Elementary Number Theory Notes by santos

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Solution: No. The perfect cubes mod 7 are 0, 1, and 6. Now, every power of 2 is congruent to 1, 2, or 4 mod 7. Thus 2y + 15 ≡ 2, 3, or 5 mod 7. This is an impossibility. 187 Example Prove that 2k − 5, k = 0, 1, 2, . . never leaves remainder 1 when divided by 7. 51 Congruences Solution: 21 ≡ 2, 22 ≡ 4, 23 ≡ 1 mod 7, and this cycle of three repeats. Thus 2k − 5 can leave only remainders 3, 4, or 6 upon division by 7. 188 Example (A IME 1994) The increasing sequence 3, 15, 24, 48, . . , consists of those positive multiples of 3 that are one less than a perfect square.

This is because we can pair the 2n consecutive integers {a + 1, a + 2, a + 3, . . , a + 2n} into the n pairs {a + 1, a + n + 1}, {a + 2, a + n + 2}, . . , {a + n, a + 2n}, and if n + 1 integers are chosen from this, there must be two that belong to the same group. So now group the one hundred integers as follows: {1, 2, . . 20}, {21, 22, . . , 40}, {41, 42, . . , 60}, {61, 62, . . , 80} and {81, 82, . . , 100}. Pigeonhole Principle 25 If we select fifty five integers, we must perforce choose eleven from some group.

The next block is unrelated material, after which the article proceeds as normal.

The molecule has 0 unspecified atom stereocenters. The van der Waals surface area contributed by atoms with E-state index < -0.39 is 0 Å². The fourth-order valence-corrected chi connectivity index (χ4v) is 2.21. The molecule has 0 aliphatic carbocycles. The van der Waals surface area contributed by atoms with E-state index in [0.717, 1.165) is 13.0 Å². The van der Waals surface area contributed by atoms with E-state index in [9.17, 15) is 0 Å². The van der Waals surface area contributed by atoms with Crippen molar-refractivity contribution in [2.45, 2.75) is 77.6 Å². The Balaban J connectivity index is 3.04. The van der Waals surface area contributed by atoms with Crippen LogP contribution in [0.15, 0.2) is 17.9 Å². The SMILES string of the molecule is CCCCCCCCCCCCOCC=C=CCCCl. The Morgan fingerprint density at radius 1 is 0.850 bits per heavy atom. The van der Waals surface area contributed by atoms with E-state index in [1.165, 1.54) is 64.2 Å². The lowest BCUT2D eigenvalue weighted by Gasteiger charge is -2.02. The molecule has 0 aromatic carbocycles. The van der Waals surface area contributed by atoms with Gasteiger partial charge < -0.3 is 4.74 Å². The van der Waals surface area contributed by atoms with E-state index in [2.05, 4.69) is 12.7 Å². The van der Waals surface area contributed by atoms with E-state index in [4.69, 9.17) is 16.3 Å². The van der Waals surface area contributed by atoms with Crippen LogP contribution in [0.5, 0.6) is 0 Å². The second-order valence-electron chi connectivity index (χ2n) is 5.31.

These equalities give (1), (2) and (3). Property (4) follows by successive application of (3), and (5) follows from (4). ❑ Congruences mod 9 can sometimes be used to check multiplications. For example 875961 · 2753 = 2410520633. For if this were true then (8+7+5+9+6+1)(2+7+5+3) ≡ 2+4+1+0+5+2+0+6+3+3 mod 9. But this says that 0 · 8 ≡ 8 mod 9, which is patently false. 177 Example Find the remainder when 61987 is divided by 37. Solution: 62 ≡ −1 mod 37. Thus 61987 ≡ 6 · 61986 ≡ 6(62)993 ≡ 6(−1)993 ≡ −6 ≡ 31 mod 37.

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